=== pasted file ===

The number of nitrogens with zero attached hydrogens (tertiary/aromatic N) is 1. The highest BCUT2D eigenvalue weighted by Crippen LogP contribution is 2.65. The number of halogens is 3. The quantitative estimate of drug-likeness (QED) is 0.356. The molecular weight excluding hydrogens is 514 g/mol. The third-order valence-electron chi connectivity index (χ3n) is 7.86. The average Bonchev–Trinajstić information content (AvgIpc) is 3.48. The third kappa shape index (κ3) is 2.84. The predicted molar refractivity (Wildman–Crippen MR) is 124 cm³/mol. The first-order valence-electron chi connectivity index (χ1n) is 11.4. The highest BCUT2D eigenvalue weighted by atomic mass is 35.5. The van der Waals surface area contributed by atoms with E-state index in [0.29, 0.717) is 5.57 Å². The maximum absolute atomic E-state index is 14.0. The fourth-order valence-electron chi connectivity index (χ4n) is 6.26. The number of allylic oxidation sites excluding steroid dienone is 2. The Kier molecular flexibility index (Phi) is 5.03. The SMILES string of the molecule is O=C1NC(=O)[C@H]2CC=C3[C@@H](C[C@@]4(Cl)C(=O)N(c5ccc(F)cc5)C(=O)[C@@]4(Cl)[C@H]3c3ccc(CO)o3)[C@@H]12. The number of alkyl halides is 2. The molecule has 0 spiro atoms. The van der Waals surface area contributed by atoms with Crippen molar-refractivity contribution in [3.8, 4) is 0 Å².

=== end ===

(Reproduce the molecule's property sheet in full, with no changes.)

The number of nitrogens with zero attached hydrogens (tertiary/aromatic N) is 1. The highest BCUT2D eigenvalue weighted by Crippen LogP contribution is 2.65. The number of halogens is 3. The quantitative estimate of drug-likeness (QED) is 0.356. The molecular weight excluding hydrogens is 514 g/mol. The third-order valence-electron chi connectivity index (χ3n) is 7.86. The average Bonchev–Trinajstić information content (AvgIpc) is 3.48. The third kappa shape index (κ3) is 2.84. The predicted molar refractivity (Wildman–Crippen MR) is 124 cm³/mol. The first-order valence-electron chi connectivity index (χ1n) is 11.4. The highest BCUT2D eigenvalue weighted by atomic mass is 35.5. The van der Waals surface area contributed by atoms with E-state index in [0.29, 0.717) is 5.57 Å². The maximum absolute atomic E-state index is 14.0. The fourth-order valence-electron chi connectivity index (χ4n) is 6.26. The number of allylic oxidation sites excluding steroid dienone is 2. The Kier molecular flexibility index (Phi) is 5.03. The SMILES string of the molecule is O=C1NC(=O)[C@H]2CC=C3[C@@H](C[C@@]4(Cl)C(=O)N(c5ccc(F)cc5)C(=O)[C@@]4(Cl)[C@H]3c3ccc(CO)o3)[C@@H]12. The number of alkyl halides is 2. The molecule has 0 spiro atoms. The van der Waals surface area contributed by atoms with Crippen molar-refractivity contribution in [3.8, 4) is 0 Å².